The third and final piece of bad news (if you can at this point brace yourself to hearing any more) is that for this future to become "the future that we have already embraced," as Berger puts it, <only one thing is absolutely necessary>. That one thing is <the eradication from the human mind of any notion that the differentiation between male and female is fraught with significance.> English essayist Roger Scruton has called this process the "demystification of the human body." And it is everywhere present today. The result, as Scruton points out, is that the unborn child is no longer a human person, attached by indelible rights and obligations to the mother who bears him, but a slowly ripening deformity, which can be aborted at will, should the mother choose to cure herself. In surrogate motherhood the relation between mother and child ceases to issue from the very body of the mother and is severed from the experience of incarnation. The bond between mother and child is demystified, made clear, intelligible, scientific—and also provisional, revocable and of no more than contractual force.... In just the same way the sexual bond has become clear and intelligible, and also provisional, revocable and of merely contractual force, governed by the morality of adult "consent".... It no longer seems to us that the merely <bodily> character of our acts can determine their moral value. Hence arises the extraordinary view that the homosexual act, considered in itself, is morally indistinguishable from the heterosexual act: for what is there, in its merely physical character, to justify the traditional stigma?
Functional man is deeply wed to a "mind over matter" mentality, in which the human will exercised as power can bend all things to its own purposes, including the human body. Only this mentality can explain, for example, that bizarre belief that one's sexuality is solely a function of one's mind, one's will, such that a sex change operation can actually bring about a genuine change in one's gender. This same mentality is apparent in the view that homosexuals can marry, since it presupposes that the human body gives us no point of reference by which we might sexually order our lives to one another. A male can be ordered to another male just as easily as he can to a female, by a simple act of the will or by the sheer force of sexual attraction, or so it is thought.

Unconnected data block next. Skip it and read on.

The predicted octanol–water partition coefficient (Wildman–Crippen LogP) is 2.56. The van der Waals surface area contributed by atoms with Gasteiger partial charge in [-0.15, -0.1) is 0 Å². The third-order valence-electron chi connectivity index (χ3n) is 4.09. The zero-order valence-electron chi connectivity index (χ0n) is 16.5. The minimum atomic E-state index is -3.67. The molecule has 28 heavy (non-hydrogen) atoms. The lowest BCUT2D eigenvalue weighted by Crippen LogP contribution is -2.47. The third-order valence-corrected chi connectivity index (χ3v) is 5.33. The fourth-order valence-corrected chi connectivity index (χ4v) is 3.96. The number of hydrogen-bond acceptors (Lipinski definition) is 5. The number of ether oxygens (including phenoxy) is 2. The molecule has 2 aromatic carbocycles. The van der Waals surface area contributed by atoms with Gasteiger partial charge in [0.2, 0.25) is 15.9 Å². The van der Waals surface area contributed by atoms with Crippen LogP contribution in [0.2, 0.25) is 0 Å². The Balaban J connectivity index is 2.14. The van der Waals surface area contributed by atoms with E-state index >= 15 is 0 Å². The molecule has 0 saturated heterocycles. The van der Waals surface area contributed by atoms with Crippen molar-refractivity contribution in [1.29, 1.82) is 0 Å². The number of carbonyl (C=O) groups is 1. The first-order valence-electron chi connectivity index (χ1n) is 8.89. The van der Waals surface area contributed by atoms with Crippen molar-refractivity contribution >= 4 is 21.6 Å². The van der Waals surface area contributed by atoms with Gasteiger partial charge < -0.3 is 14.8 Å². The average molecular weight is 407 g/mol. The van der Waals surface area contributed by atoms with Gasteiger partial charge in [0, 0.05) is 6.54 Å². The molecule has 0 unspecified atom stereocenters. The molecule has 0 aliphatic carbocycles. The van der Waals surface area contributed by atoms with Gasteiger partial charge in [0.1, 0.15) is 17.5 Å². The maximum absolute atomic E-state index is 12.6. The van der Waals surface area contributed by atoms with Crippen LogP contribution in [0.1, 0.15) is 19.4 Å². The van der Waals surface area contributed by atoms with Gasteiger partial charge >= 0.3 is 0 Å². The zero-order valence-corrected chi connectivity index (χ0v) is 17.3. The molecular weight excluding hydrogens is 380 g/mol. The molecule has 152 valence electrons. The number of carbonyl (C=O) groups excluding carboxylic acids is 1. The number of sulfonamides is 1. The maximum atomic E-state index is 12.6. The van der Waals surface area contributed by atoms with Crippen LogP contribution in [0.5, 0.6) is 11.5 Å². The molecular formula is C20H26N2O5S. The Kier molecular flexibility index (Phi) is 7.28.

But if the body is demystified, stripped as Ratzinger says, of that transparency "which is self-evident to a sacramental way of thinking," to be replaced only by "the functional equivalence of the sexes," all relationships previously thought to be rooted in our bodily nature go by the board. Most obvious among these is the mother-child relationship. Thus are we confronted with that extraordinary inversion of language today, by which the "surrogate" mother is the genetic, biological, birth mother, whereas the so-called "real" mother is the woman who has willed and commissioned the conception of the child. Relationality here is rooted not in the bodily link between mother and child, but in the willed link between a woman who cannot have a child and a child conceived and born of another woman who can.
By the same token, abortion has become commonplace in our society precisely because many pregnant women deny any relationship between themselves and the children they conceive. They refuse to understand themselves as mothers and therefore refuse to accept the child as a human <person> who is person precisely because he or she is <related> to them as to a mother. Thus are we confronted by that apparent contradiction by which women who want their children are characterized as carrying babies, whereas women who do not are characterized as suffering from the disease of pregnancy. It is not, however, as absurd as it first sounds. Since to be a person is to be in relation to another person, the refusal of the relationship necessarily entails the refusal of the personhood of the child. And the relationship is refused precisely because the body itself has been demystified, thus rendering the physical, genetic link between mother and child null and void unless the mother herself wills that there be such a link.
Nor is it as absurd as it may seem to characterize pregnancy as a disease. In a functional view of things, whether or not something is healthy or diseased depends entirely upon whether it functions as <we want> it to or not. A machine, for example, can function only in accord with its own design. Therefore, the machine is designed solely in terms of the function we wish it to perform. If it does not produce what we want or produces something we do not want, we go back to the drawing board and come up with a new design. If the body comes to be viewed in the same way as we view machines (and all of the language today about conceiving a child as "reproduction" and about our ability to "control" the "reproductive organs" of the body suggests that this is exactly how the body is viewed), then in theory it should be designed to do what <we> want it to do. The crunch, of course, is that we did not get to design the human body. But we can to some degree compensate for this by manipulating it to suit our purposes. Hence, abortion is a "cure" to eliminate pregnancy; contraception is an "adjustment" to eliminate conception; artificial insemination, in vitro fertilization and surrogate motherhood are all ways to get the product we want even when our own bodies will not produce it; genetic engineering is a way to get the product in exactly the shape and form in which we want it; and euthanasia and assisted suicide are ways to eliminate a product which originally functioned as we desired it to but is now worn out or broken beyond repair.